Colleges and universities are often regarded as the breeding ground of intellectual thought and discovery, where the tightly-held worldviews we formed in childhood are encouraged to clash and interact, drawing upon one another to form the truths of tomorrow. Unfortunately, however, colleges do not always meet this laudable goal. If an academic atmosphere encourages self-censorship, students become unwilling to share their views with their peers and the potential for robust debate is lost.
Pedagogy that supports freedom from speech rather than of speech is something that the American Association of University Professors advocated against in their 1915 Declaration of Principles on Academic Freedom and Academic Tenure. The AAUP stated:
The university teacher, in giving instruction upon controversial matters, while he is under no obligation to hide his own opinion . . . should, in dealing with such subjects, set forth justly, without suppression or innuendo, the divergent opinions of other investigators; he should cause his students to become familiar with the best published expressions of the great historic types of doctrine upon the questions at issue; and he should, above all, remember that his business is not to provide his students with ready-made conclusions, but to train them to think for themselves, and to provide them access to those materials which they need if they are to think intelligently.
Professors should adopt a pedagogical approach that permits students to learn from and engage with all opinions, creating a classroom without walls or boundaries to constructive discourse. When students do not encounter this atmosphere, they may refrain from speaking in class or asking difficult questions, which prevents them from fully engaging with the material and in the exchange of ideas that should be a part of every student’s educational experience.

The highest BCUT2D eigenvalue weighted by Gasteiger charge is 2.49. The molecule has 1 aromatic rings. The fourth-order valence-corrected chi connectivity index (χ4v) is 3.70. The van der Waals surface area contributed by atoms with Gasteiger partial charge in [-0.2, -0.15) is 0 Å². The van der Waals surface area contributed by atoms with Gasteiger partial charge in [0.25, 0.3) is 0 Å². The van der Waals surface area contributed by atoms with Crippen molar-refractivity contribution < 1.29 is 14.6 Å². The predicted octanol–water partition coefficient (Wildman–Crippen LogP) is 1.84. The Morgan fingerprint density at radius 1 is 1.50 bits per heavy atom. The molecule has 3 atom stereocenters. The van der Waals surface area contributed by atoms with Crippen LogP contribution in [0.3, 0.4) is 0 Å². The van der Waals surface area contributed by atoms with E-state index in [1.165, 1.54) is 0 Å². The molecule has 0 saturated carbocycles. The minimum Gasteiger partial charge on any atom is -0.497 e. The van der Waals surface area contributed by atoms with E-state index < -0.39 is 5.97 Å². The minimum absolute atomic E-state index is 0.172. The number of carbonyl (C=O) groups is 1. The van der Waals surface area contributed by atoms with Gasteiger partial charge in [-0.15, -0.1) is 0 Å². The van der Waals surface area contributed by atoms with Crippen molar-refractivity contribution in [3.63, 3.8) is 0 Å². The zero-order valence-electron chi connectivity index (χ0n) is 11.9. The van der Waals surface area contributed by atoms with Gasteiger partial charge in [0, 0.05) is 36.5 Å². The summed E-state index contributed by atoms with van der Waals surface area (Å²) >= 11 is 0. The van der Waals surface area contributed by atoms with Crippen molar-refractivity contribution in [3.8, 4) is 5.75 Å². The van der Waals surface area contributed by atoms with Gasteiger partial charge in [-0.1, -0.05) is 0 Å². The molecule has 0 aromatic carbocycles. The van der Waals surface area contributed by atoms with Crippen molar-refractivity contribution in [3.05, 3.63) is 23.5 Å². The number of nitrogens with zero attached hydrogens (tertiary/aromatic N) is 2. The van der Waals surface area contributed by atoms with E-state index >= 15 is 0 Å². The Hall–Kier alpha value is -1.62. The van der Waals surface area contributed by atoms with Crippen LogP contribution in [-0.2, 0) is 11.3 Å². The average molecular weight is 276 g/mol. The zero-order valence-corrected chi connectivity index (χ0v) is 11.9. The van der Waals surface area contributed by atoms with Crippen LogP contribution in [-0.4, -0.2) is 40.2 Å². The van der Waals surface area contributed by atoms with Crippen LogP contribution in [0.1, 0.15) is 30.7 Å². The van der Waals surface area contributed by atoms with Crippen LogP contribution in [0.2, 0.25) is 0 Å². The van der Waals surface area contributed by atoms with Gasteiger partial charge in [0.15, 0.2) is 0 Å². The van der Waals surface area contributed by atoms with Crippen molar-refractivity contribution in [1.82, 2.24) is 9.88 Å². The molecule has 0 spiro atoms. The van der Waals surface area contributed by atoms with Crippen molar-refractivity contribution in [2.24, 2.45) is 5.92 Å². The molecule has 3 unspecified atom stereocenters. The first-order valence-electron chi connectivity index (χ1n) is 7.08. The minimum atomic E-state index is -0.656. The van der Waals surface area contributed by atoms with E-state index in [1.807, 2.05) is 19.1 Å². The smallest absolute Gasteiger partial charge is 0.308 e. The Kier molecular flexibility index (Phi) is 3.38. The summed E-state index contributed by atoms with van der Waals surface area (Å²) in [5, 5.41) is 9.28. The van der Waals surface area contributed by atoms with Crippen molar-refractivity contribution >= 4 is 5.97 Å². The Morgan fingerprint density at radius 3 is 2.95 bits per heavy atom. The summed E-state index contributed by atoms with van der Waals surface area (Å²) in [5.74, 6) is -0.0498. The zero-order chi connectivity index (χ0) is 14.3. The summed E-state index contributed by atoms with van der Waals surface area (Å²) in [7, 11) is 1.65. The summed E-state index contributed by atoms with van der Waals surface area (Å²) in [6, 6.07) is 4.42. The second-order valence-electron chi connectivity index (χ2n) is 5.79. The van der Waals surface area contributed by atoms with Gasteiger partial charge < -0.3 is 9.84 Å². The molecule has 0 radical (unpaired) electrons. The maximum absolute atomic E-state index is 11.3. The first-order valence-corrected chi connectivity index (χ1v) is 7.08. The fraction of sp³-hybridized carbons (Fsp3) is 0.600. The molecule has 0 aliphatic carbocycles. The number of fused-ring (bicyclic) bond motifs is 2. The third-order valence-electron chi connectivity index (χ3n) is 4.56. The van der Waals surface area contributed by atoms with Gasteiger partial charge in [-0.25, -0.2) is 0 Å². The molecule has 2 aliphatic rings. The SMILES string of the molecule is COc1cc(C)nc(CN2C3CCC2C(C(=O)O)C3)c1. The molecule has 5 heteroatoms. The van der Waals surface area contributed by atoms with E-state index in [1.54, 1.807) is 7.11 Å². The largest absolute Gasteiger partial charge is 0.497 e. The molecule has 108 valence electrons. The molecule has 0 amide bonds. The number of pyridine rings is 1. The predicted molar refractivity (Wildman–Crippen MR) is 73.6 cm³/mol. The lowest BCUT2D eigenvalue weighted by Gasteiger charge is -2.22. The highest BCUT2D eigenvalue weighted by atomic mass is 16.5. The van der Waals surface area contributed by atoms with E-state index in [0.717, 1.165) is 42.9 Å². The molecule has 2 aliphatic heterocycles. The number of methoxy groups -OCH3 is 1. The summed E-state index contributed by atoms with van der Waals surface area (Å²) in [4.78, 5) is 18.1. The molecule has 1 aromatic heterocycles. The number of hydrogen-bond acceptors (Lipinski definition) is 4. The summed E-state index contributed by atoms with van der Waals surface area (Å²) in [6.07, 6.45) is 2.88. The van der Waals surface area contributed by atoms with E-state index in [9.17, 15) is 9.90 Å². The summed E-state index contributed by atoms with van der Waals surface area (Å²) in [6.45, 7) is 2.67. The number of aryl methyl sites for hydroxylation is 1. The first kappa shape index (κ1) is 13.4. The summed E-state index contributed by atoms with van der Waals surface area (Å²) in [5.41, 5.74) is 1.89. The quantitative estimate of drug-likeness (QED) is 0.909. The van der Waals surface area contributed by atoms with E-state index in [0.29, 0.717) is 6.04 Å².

FIRE conducted a nationwide survey on expression on college campuses, which revealed that 54 percent of students have self-censored at some point during their college career. That means that more than half of the student survey respondents have, at least at one point, not felt comfortable sharing their views on campus, indicating the damaging potential self-censorship encourages with regard to dialogue between our peers, professors, and administrators.
One experience from my first class in my first year at the University of Texas at Austin highlights what happens when students do not feel as though they can participate in class. Once, after I asked a question, one of my professors told me that “my thinking” was, “exactly the kind of mindset [we] will not accept and are trying to counteract.” At first, I was confused, and I started to ask myself whether I had managed to defy the universal law of academia, that “there are no stupid questions” by asking one. I found myself asking fewer and fewer questions as I worried about how my professor and peers would react. I fell into the trap of self-censorship. And as a result, I was deprived of the opportunity to fully engage with my peers and my professor, and they lost the opportunity to learn about my perspectives on the material.
Rather than resorting to self-censorship, students must stand strong. College students are inherently able to deal with speech they disagree with like the mature young adults they are; they should laugh at it, ignore it, respond to it with more speech, and just keep on trucking. Students should use free speech as the empowerment tool that it is, not shy away from controversial ideas or promote the censorship of others. Students are capable and resolute, and don’t require a cushion around the slings and arrows of a liberal democracy any more than any other citizen. To assert your rights as a student is to resist the temptation to self-censor and promote a dynamic culture of intercampus dialogue.
All students should reap the benefits of their free speech rights, including the ability to think, believe, and express themselves freely; but they are unable to do so when they believe that they must stay silent. Once we engage in robust debate and encounter opposing ideas on campus, our attitudes may come out the other side a little more empathetic, a little wiser, and changed for the better.
Jane Cook is a rising senior at the University of Texas at Austin.